- In 2017, community activist Terence Crowster opened a library after noticing the low levels of literacy in schools.
- The library is situated in a gang hotspot in Scottsville near Cape Town.
- When the library first opened, there were only 30 members. Three years later, they now have 500.
Terence Crowster is a problem solver.
When he realised that literacy levels among young people in Scottsville, Cape Town, were plummeting, he decided to open a library.
"I do a lot of leadership, soft skills and anti-bullying [training] at schools. So, the initiative basically started... when I saw that most of the kids in Grade seven, eight and nine couldn't really read and write," he told News24.
In 2017, Crowster opened a library in the hope that it would motivate children to spend their free time nose deep in books.
"We want to connect young people to resources and resources to the young people," he explained.
It's called the Hot-Spot Library and it's made from two shipping containers. The library is located in an area of Scottsville where gang activity is prevalent.
"A lot of people died at the corner where the library is situated - a lot of gang fights have taken place," said the 45-year-old.
Learning in a safe environment
When Crowster and his team opened their doors, only 30 children registered as members. Four years later, they now have more than 500 members. "This shows how much the children want to learn and want to be part of our activities," he said.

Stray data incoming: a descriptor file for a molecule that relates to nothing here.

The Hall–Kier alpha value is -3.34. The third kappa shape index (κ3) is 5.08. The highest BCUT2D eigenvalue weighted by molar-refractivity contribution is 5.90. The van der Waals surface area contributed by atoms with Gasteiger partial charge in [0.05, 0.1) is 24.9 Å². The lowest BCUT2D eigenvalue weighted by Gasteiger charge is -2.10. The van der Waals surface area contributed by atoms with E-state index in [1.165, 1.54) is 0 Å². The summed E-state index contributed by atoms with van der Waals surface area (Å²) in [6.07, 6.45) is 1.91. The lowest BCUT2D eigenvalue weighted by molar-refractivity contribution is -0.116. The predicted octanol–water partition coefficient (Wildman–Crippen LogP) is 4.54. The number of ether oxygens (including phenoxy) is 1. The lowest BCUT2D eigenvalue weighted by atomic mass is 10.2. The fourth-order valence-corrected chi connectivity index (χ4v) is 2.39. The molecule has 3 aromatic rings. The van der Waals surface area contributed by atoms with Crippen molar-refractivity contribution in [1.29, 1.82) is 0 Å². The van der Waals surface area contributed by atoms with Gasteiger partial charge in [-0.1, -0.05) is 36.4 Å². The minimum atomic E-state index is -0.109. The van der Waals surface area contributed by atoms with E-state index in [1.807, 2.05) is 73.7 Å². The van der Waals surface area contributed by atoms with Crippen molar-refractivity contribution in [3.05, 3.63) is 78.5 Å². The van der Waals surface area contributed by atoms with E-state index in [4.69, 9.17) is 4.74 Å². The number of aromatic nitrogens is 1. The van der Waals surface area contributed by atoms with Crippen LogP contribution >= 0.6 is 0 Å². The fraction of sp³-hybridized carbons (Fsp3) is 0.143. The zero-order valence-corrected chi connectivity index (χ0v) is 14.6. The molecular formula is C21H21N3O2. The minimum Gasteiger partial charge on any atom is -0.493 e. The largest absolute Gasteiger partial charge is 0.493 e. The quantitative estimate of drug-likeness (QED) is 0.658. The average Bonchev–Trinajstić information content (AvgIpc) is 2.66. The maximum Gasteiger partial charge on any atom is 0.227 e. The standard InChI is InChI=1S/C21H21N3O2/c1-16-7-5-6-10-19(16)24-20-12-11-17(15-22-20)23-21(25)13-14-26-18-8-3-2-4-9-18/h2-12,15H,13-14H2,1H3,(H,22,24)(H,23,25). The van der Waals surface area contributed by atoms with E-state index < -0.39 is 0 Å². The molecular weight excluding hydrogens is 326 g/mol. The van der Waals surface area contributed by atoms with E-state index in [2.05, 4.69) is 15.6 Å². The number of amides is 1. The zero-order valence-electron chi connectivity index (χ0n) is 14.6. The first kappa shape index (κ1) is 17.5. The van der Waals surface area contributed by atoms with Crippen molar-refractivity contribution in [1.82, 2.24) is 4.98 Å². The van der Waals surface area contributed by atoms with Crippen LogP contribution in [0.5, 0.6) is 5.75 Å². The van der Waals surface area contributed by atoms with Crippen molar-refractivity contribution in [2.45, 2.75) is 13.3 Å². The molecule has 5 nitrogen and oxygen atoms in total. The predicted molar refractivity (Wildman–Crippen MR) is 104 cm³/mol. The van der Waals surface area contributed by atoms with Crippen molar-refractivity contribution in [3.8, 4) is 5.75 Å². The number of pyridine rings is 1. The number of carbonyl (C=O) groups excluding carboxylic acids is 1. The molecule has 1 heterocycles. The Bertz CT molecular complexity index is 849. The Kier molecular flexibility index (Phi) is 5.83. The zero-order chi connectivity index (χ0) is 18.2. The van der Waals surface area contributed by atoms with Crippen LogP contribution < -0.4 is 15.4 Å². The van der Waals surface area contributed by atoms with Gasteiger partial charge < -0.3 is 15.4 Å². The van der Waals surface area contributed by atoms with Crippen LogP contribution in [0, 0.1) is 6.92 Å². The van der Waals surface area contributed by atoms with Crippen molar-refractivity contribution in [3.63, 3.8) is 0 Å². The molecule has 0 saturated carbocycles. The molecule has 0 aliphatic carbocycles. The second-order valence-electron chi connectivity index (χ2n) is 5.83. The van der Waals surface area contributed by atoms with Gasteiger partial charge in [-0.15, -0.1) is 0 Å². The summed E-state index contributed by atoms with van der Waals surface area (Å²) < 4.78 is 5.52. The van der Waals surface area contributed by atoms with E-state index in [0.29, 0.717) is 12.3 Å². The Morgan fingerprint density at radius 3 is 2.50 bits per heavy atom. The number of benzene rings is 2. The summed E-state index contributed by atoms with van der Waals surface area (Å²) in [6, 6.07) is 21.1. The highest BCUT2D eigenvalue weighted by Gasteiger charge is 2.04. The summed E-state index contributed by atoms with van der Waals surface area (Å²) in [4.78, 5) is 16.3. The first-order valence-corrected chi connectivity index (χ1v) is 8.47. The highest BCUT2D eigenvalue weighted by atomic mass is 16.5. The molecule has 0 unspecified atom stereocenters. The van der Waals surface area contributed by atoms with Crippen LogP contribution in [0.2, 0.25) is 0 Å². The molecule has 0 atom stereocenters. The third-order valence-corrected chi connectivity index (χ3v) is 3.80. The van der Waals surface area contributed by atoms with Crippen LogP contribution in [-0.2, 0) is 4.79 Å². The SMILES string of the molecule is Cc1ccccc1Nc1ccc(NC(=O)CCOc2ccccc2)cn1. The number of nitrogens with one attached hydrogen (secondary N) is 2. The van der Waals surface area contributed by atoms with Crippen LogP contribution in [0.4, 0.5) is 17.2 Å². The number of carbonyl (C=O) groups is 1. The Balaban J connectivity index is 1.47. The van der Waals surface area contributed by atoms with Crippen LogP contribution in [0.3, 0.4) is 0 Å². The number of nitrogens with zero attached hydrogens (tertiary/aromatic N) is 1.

Children also had access to counselling services, a variety of board games and sporting activities.
"We want to create an alternative space for young people to come to. We want to create a positive vibe through the library."
Many young people in the area experience gang violence, substance abuse and bullying at home.
Crowster, who also runs the Restorative Youth Development NGO, said he wanted to create a place where young people could get help.
"Through our activities, we want to create a meaningful connection so that they can find their true potential and take care of themselves," he said.
'I am able to read faster'
Now an avid reader, Joy van der Westhuizen told News24 that she's been visiting the library every day for the past three years.
"I read books at the library, but my favourite activity is the art classes," she said.
The Grade 6 pupil enjoys drawing dresses and people.
"Coming to the library has helped me with my school work and [I am able] to read faster."
Seeing how the library has impacted Scottsville residents, Crowster wants to expand the programme to other parts of Cape Town.
However, funding is still a hurdle.
"I want to give all these young people an equal opportunity to a better education; a better way of living; and create a better community."